ERCIM News No.41 - April 2000 [contents]

Providing the Context for Business Decisions

by Brian Matthews

Information is the major asset of business today. However, if there is insufficient knowledge about the business context in which information is supplied, then the user may not be in a position to judge its relevance and as a consequence, may not be able to make correct business decisions. The problem is to provide the correct information to the correct user at the correct time.

Information Systems Engineering at CLRC is working with a major international communications company to explore ways to enhance the dissemination of the corporate knowledge assets. As the Web has become a universal medium for both external and internal communication, it is natural to use it for this project. The emerging Web technologies, especially the Extensible Markup Language (XML) and the Resource Description Framework (RDF) offer a powerful means for managing and distributing data as well as the context in which it is presented.

The company maintains a single data model for corporate information. This forms the basis for generating particular data models to be used for particular situations, such as a product management system, marketing system, or customer handling system. By conforming to a common basis, the exchange of information between these systems becomes easier, allowing rapid and consistent information to be transmitted. However, maintaining and using this model is a real problem. If the model is hard to understand and explore, then it is hard to persuade systems developers to use it.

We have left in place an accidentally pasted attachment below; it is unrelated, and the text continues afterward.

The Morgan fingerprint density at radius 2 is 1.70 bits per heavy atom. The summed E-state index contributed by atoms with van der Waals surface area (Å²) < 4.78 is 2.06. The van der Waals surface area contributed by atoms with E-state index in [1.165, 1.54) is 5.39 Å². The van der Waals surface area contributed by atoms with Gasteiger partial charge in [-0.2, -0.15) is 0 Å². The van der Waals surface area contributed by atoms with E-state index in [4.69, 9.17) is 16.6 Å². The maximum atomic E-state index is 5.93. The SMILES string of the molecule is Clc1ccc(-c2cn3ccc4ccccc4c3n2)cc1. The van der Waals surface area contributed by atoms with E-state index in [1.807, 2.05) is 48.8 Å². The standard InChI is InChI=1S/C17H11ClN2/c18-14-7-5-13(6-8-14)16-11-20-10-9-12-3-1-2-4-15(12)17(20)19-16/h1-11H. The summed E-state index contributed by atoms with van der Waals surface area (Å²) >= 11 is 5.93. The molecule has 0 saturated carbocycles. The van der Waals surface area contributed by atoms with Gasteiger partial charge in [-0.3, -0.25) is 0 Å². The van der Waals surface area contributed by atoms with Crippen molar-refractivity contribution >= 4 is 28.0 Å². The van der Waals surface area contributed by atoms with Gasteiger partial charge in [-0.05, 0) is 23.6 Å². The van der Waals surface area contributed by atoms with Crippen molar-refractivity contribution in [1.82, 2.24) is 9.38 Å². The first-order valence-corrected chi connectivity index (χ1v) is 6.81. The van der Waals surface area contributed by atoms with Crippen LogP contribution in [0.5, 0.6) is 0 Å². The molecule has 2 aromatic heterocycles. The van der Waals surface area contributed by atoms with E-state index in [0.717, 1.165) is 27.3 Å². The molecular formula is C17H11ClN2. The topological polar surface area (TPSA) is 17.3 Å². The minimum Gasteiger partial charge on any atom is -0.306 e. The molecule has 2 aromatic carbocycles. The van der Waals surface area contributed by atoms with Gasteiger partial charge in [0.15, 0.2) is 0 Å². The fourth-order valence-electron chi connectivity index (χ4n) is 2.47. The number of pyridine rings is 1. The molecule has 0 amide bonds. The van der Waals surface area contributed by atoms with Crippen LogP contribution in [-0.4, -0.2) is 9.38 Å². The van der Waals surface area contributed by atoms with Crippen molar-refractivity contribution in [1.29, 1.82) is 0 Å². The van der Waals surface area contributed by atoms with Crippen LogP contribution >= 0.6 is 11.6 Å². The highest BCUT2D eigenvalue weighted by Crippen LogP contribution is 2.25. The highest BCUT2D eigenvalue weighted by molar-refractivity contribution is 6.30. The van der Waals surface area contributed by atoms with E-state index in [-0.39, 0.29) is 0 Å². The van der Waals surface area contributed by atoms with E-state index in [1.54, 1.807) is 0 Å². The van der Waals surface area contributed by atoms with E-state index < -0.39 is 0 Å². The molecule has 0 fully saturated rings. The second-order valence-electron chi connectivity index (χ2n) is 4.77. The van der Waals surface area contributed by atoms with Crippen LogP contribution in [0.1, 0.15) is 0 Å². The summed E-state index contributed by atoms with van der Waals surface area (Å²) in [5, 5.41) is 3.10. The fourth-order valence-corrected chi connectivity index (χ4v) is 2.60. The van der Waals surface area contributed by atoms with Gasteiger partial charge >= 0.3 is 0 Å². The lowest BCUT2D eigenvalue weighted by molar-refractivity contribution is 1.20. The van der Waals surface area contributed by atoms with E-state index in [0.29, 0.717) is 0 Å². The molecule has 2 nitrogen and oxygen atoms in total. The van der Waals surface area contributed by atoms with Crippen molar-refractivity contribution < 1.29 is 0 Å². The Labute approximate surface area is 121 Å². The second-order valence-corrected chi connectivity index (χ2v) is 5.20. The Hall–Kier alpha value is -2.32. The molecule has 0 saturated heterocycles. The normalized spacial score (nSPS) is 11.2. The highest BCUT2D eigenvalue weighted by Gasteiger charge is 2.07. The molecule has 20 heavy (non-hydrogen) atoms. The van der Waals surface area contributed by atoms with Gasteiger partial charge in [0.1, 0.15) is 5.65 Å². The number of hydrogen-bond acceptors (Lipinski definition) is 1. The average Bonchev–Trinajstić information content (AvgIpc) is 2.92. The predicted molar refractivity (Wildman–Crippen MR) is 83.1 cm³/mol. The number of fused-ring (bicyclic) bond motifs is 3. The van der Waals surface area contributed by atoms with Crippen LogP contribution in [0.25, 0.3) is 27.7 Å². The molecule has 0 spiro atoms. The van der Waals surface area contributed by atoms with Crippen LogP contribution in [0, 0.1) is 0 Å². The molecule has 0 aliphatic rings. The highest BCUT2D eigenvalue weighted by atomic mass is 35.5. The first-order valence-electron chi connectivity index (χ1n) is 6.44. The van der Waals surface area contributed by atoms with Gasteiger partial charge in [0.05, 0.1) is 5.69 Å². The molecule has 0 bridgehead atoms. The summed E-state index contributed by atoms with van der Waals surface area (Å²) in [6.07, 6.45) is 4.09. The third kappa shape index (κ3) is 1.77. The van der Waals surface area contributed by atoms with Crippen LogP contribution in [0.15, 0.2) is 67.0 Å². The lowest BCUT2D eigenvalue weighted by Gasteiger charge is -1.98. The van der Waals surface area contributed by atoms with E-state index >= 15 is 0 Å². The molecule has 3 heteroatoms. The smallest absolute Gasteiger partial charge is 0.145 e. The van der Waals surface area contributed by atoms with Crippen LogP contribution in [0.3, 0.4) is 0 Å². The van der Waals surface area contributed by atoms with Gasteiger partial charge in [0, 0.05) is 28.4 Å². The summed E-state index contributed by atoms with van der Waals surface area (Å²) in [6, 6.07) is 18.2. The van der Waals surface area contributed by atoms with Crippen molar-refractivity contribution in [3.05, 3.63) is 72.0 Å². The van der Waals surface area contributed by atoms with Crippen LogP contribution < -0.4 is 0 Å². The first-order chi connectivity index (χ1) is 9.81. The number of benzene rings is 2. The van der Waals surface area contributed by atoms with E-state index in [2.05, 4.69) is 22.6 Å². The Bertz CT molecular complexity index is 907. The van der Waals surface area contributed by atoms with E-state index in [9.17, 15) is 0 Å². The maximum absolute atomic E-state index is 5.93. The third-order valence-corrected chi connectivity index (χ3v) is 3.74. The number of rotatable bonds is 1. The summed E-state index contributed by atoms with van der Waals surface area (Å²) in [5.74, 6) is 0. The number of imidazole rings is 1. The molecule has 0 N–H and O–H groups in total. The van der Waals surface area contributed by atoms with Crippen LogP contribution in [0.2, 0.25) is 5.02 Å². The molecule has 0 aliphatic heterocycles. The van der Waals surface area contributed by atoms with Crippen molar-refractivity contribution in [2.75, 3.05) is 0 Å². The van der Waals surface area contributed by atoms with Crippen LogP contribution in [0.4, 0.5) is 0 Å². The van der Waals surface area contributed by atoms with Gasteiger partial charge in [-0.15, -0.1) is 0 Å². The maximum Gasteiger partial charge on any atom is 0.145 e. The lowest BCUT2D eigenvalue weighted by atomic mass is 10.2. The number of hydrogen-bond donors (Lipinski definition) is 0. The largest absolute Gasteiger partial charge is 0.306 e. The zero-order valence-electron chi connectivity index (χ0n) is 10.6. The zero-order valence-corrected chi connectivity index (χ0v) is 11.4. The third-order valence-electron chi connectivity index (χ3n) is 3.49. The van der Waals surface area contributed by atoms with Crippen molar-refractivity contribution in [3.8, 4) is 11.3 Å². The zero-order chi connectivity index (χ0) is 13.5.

The project is using an XML representation of this UML model to transmit it via the corporate Intranet. This gives the opportunity to present it to the user within widely available XML enabled browsers, providing a universal and economic interface onto the data model. The use of an XML format combined with the scripting languages such as JavaScript, and the Extensible Stylesheet Language (XSL) allows the user to move between different views of the data within the browser, without reference to the server. This allows the possibility of user profiles providing customisable views. Further, the data model can also be modified in XML and transmitted back to the central repository. Thus an easy to use editor can be distributed to the user via their desktop browser.

As the model is developed, decisions are taken on the design of the model. These decisions and the reasons behind them are vital to the understanding of any future user. RDF is being used to provide such contextual information, which is supplied to the end user who can then discover the context in which the model has been designed. Thus, links to explanatory text, constraints, and company standards can be provided. Such explanations can also be in audio or video formats. The RDF description can also be used to apply constraints on the data model, or constraints on the contextual information itself. As the data model becomes subject to extension and restriction according to the circumstances in use, additional context can be provided to track the changes and record the additional reasoning behind its evolution. Thus an audit trail can be established through the variants on the model. Again all this can be presented and edited across the WWW using standard browsers.

Please contact:
Brian Matthews - CLRC
Tel: +44 1235 44 6648
E-mail: B.M.Matthews@rl.ac.uk